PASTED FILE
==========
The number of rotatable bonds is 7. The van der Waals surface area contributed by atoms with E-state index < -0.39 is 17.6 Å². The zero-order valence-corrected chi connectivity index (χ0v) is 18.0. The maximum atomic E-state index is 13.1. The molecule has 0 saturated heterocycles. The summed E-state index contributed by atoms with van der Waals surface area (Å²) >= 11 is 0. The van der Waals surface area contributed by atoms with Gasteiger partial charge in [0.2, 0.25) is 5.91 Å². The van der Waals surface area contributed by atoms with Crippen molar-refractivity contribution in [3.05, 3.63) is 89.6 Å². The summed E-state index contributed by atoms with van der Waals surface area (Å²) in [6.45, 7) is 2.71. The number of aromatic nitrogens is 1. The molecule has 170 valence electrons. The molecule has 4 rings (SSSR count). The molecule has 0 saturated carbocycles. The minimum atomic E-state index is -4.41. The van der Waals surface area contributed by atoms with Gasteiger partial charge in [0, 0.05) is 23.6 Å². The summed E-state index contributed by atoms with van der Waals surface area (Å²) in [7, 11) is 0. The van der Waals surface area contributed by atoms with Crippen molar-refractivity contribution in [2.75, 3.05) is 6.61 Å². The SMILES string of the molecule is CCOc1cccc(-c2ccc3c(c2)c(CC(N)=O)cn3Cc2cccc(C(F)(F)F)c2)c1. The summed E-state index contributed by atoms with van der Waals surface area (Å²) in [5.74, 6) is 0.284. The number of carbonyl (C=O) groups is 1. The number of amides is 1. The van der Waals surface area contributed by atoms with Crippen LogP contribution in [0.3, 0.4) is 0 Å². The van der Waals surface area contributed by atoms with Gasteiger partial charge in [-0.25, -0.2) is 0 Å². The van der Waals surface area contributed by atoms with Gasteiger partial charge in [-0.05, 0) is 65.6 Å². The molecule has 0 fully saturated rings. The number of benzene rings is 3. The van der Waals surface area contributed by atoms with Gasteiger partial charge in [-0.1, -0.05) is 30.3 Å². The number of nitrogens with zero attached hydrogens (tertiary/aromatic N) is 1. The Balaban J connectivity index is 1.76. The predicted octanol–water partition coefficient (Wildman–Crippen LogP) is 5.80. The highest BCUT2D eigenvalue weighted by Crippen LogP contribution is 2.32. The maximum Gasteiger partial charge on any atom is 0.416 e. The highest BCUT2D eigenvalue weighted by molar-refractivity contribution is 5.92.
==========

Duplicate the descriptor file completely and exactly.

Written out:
The number of rotatable bonds is 7. The van der Waals surface area contributed by atoms with E-state index < -0.39 is 17.6 Å². The zero-order valence-corrected chi connectivity index (χ0v) is 18.0. The maximum atomic E-state index is 13.1. The molecule has 0 saturated heterocycles. The summed E-state index contributed by atoms with van der Waals surface area (Å²) >= 11 is 0. The van der Waals surface area contributed by atoms with Gasteiger partial charge in [0.2, 0.25) is 5.91 Å². The van der Waals surface area contributed by atoms with Crippen molar-refractivity contribution in [3.05, 3.63) is 89.6 Å². The summed E-state index contributed by atoms with van der Waals surface area (Å²) in [6.45, 7) is 2.71. The number of aromatic nitrogens is 1. The molecule has 170 valence electrons. The molecule has 4 rings (SSSR count). The molecule has 0 saturated carbocycles. The minimum atomic E-state index is -4.41. The van der Waals surface area contributed by atoms with Gasteiger partial charge in [0, 0.05) is 23.6 Å². The summed E-state index contributed by atoms with van der Waals surface area (Å²) in [7, 11) is 0. The van der Waals surface area contributed by atoms with Crippen molar-refractivity contribution in [2.75, 3.05) is 6.61 Å². The SMILES string of the molecule is CCOc1cccc(-c2ccc3c(c2)c(CC(N)=O)cn3Cc2cccc(C(F)(F)F)c2)c1. The summed E-state index contributed by atoms with van der Waals surface area (Å²) in [5.74, 6) is 0.284. The number of carbonyl (C=O) groups is 1. The number of amides is 1. The van der Waals surface area contributed by atoms with Crippen LogP contribution in [0.3, 0.4) is 0 Å². The van der Waals surface area contributed by atoms with Gasteiger partial charge in [-0.25, -0.2) is 0 Å². The van der Waals surface area contributed by atoms with Gasteiger partial charge in [-0.05, 0) is 65.6 Å². The molecule has 0 fully saturated rings. The number of benzene rings is 3. The van der Waals surface area contributed by atoms with Gasteiger partial charge in [-0.1, -0.05) is 30.3 Å². The number of nitrogens with zero attached hydrogens (tertiary/aromatic N) is 1. The Balaban J connectivity index is 1.76. The predicted octanol–water partition coefficient (Wildman–Crippen LogP) is 5.80. The highest BCUT2D eigenvalue weighted by Crippen LogP contribution is 2.32. The maximum Gasteiger partial charge on any atom is 0.416 e. The highest BCUT2D eigenvalue weighted by molar-refractivity contribution is 5.92.